The island of Jamaica has many faces – beach, mountain, rainforest, farmland –all of them exquisite and different in their own right. The country is probably most famous for its luxury all-inclusive resorts, ganja, and of course, Bob Marley, reggae’s founding father.
But Jamaica is also home to some of the hardest working, friendliest people on the planet. To get a sense of the “real” Jamaica, you just need to move off the well-trodden path that includes Negril, Montego Bay and Ocho Rios.
When I was looking for a warm weather break from NYC’s brutal cold, I went in search of an easy access part of the country that wouldn’t be full of tourists and all the trimmings that go along with them, namely pushy vendors, rip-off prices, and westernized culture.
I found exactly what I wanted in a tiny enclave called Bluefields. About an hour and a half south of the Montego Bay airport in Westmoreland parish, Bluefields and tiny Belmont, are perched on a spot in the Caribbean that offers the most picture-perfect sunsets.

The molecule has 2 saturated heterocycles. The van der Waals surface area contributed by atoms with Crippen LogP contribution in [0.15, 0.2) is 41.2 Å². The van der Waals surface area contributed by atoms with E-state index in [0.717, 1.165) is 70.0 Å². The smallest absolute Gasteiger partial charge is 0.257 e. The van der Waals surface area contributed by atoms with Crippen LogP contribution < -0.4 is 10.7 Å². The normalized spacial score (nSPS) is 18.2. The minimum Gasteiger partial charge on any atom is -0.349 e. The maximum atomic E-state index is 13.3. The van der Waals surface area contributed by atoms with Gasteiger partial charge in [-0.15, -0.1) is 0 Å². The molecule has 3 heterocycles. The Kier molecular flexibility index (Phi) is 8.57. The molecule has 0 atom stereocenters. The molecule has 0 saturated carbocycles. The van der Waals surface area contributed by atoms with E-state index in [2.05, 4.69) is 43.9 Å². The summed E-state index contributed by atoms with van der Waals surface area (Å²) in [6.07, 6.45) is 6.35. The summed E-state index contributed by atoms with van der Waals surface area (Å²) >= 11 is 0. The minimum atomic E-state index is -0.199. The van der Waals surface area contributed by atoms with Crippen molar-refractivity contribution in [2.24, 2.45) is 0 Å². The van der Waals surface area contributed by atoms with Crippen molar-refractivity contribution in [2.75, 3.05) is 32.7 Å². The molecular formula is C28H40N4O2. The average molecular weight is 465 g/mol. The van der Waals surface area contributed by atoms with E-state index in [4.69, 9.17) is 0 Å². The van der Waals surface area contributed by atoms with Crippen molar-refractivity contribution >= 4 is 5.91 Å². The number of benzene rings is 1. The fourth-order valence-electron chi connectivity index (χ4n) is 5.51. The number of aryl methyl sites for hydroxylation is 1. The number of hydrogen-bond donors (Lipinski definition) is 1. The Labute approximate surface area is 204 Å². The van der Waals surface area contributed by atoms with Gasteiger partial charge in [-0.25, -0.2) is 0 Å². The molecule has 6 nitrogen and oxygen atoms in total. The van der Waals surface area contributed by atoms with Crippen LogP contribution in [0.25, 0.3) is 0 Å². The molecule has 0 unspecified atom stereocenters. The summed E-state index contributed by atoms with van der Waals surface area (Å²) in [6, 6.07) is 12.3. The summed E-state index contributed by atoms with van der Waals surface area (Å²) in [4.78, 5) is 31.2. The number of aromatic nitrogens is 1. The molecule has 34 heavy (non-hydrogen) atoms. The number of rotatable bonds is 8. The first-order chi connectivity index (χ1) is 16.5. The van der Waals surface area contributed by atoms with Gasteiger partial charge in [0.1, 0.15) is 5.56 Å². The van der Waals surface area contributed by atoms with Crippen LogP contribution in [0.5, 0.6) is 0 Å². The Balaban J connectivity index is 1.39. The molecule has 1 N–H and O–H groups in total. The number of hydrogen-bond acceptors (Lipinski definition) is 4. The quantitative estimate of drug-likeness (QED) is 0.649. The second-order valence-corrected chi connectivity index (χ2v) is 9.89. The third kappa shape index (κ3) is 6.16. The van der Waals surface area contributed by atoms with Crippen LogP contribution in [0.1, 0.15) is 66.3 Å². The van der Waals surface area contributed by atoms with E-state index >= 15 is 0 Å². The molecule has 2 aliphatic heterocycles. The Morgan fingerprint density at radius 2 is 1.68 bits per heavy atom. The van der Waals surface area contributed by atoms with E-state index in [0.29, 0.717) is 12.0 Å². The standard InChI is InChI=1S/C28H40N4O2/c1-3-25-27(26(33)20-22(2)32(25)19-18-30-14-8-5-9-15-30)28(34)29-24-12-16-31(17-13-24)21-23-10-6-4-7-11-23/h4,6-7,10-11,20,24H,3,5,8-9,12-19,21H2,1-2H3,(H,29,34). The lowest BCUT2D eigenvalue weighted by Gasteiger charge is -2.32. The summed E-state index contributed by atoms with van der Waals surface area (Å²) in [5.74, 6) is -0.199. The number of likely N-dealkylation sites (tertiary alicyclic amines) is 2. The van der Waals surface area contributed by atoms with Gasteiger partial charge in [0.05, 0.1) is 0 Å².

The area has no five-star hotels, no fancy restaurants, and most importantly, no tourists. In fact, other than the Canadian mom and daughter duo renting the cabin next to mine, I was the only white person for miles.
And as a result, everyone in town comes to know you sooner or later – in the hills just off the main road, at Robert’s fried chicken shack, and at the many roadside stands along the main road through town, including this quirky artist’s shack.